Jacques Tardi’s C’était la guerre des tranchées was first published in France in 1993 and released as an English edition by Fantagraphics in 2010. Three years later It Was the War of the Trenches was supplemented by an even more impressive and heart-rending notional sequel.

Credited with creating a new style of expressionistic illustration dubbed “the New Realism”, Tardi is one of the greatest comics creators in the world, blessed with a singular vision and adamantine ideals, even apparently refusing his country’s greatest civil honour through his wish to be completely free to say and create what he wants. Far too few of this master’s creations are available in English (barely a dozen out of more than fifty), but recently thanks to Fantagraphics, we’re catching up.

A lavish and subtle hardback in full colour and moody, these evocative tonal sequences were originally released in newspaper-format pamphlets before being collected. Goddamn This War! traces the course of the conflict through the experiences of an anonymous French grunt, lucky, devious and cynically suspicious enough to survive the worst of times.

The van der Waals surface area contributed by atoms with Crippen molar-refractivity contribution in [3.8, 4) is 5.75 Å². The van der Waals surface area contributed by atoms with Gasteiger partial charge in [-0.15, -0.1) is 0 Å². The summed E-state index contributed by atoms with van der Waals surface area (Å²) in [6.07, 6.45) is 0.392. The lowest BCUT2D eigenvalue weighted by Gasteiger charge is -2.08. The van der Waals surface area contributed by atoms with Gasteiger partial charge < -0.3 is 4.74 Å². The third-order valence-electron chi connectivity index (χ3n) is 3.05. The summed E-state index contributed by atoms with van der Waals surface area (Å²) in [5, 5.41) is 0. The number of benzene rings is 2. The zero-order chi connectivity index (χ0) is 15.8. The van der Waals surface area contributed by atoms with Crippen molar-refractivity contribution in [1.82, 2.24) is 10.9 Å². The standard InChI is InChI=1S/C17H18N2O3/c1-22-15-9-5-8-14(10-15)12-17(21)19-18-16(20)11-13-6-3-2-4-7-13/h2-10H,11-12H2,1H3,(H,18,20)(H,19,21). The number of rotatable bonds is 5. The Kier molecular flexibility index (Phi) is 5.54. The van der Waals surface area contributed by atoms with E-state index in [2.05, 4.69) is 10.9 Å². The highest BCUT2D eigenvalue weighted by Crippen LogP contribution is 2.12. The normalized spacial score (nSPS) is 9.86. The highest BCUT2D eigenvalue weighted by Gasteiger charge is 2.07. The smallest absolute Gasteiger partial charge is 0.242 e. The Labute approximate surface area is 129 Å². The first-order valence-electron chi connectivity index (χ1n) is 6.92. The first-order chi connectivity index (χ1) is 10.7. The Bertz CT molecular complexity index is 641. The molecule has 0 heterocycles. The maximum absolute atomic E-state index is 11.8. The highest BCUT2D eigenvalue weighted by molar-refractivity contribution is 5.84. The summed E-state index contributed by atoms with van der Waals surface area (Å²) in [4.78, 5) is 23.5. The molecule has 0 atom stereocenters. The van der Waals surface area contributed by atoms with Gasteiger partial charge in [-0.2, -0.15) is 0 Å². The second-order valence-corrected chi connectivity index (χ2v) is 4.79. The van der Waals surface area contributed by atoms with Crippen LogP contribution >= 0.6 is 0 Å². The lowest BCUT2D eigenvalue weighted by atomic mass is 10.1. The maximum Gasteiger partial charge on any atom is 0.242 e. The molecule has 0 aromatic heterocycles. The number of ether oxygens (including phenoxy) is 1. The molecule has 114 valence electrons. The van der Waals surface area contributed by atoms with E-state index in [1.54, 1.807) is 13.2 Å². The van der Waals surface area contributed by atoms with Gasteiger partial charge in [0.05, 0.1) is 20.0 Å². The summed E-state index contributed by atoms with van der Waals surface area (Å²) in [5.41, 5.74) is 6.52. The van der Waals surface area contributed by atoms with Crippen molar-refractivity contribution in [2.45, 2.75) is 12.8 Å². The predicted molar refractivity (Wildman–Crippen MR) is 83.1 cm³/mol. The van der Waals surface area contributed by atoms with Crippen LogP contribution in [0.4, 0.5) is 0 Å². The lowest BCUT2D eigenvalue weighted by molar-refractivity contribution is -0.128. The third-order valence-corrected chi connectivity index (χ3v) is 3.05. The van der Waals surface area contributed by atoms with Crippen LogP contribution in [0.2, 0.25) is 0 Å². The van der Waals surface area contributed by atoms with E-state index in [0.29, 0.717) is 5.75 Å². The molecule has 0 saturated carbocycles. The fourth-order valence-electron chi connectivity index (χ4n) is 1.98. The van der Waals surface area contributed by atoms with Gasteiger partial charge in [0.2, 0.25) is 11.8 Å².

The haunting episodes relate the horrific, boring, scary, disgusting and just plain stupid course of an industrialised war managed by privileged, inbred idiots who think they’re playing games and restaging Napoleon’s cavalry campaigns, as seen from the perspective of the poor sods actually being gassed and bombed, bayoneted and shot at.

Goddamn This War is divided into five chapter-years running from ‘1914’ to ‘1919’ as the global killing didn’t stop just because the Germans signed an Armistice in 1918. Just ask the Turks, Armenians, Russians and other Balkan nations conveniently forgotten once the shooting officially stopped. The narration is stuffed with the kind of facts and trivia you won’t find in history books as our frustrated and disillusioned protagonist staggers from campaign to furlough to what his bosses call victory, noting no credible differences between himself and the “Boche” on the other side of the wire, but seeing huge gulfs between the men with rifles and the toffs in brass on both sides.

Moreover this shockingly emotional testament is backed up by a reproduction of ‘The Song of Craonne’ – a ditty so seditious that French soldiers were executed for singing it – and a capacious, revelatory year-by-year photo essay by historian, photographer and authority Jean-Pierre Verney. His World War I: an Illustrated Chronology chillingly shows the true faces and forces of war and is alone worth the price of admission.